The “Emile Senart collection” of Indian manuscripts (which was first described by Jean Filliozat in 1936) contains about 300 items, mostly written on Indian paper between the 15th and the 19th cen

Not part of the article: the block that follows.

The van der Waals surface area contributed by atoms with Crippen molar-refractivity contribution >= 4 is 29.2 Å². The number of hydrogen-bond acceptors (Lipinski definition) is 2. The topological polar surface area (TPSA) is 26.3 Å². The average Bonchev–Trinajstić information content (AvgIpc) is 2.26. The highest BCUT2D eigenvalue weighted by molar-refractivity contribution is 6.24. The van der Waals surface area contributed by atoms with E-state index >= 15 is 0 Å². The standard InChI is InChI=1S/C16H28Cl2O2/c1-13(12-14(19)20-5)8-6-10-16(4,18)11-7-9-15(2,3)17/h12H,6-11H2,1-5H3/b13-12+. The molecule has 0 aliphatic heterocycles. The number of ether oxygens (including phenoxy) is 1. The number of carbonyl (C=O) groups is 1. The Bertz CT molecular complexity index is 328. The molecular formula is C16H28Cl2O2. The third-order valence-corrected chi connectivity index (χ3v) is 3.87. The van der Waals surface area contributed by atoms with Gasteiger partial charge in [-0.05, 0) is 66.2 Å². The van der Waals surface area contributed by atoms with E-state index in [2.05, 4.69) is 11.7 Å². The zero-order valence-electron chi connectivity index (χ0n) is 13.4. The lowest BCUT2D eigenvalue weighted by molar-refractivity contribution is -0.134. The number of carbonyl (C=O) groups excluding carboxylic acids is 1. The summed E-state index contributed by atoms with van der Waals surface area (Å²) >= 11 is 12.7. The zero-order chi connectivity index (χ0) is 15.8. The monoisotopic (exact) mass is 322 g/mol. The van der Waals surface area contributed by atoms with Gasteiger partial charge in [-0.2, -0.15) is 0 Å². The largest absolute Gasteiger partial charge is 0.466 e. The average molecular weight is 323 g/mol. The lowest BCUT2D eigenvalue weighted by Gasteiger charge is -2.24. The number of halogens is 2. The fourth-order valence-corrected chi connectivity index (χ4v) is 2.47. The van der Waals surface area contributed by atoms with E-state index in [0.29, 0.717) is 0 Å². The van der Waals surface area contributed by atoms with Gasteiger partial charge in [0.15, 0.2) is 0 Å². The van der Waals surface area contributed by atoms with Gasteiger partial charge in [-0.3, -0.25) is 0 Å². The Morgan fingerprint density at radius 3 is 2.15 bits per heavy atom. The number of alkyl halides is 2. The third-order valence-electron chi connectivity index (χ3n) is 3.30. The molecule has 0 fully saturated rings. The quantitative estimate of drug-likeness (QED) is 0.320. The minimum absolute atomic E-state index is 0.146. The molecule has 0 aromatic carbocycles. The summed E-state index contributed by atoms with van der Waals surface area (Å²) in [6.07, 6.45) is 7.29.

The “Emile Senart collection” of Indian manuscripts (which was first described by Jean Filliozat in 1936) contains about 300 items, mostly written on Indian paper between the 15th and the 19th centuries. Jaina works form the majority of the texts. The consultation of the archives of the Bibliothèque nationale de France and of the Société asiatique has helped to understand precisely how this collection was built and how it entered the Bibliothèque nationale. The manuscripts were bought in Western India by Alfred Foucher during his official mission of 1895-1897 at the instigation of Emile Senart, and included in the latter’s private collection before being given to the Institut de Civilisation Indienne and then to the Bibliothèque nationale between 1930 and 1937. Foucher’s diary shows how he was helped in the acquisition of manuscripts by Indian pandits who worked as agents for the British government, including Gauri Shankar and Bhagavandās Kevaldās. The latter, in particular, is known to have helped several Western scholars in acquiring manuscripts from Gujarat. The “Senart collection” does not include many illustrated manuscripts. The Kalpasūtra manuscript with 36 miniatures was described earlier (BEI 2, 1984). But during the systematic cataloguing of the Jaina manuscripts (undertaken by Jérôme Petit in Spring 2008), an illustrated manuscript of Munidevasūri’s Śāntināthacarita, which is very fragile and does not seem to have been opened by anyone before, was “discovered”. The second part of the paper is devoted to the iconographic description of its three miniatures. Another remarkable feature of this manuscript is its detailed colophon, which provides a date (V.S. 1496 = 1439) but also information on the main parties involved in the production of the manuscript. The sponsor is a laywoman from Patan, Khetū (who is socially defined through the list of her male family members). She belonged to the NavalakIa branch of the Oswal caste and acted at the instigation of Jinasāgarasūri, a Śvetāmbara monk of the Kharataragaccha, who also belonged to the ame branch of the same caste before he was ordained. His name recurs along with names of laypeople having the same social origin in several inscriptions dating back to the same years. Such patterns document the special connections existing between caste and monastic lineage in the Jaina community.
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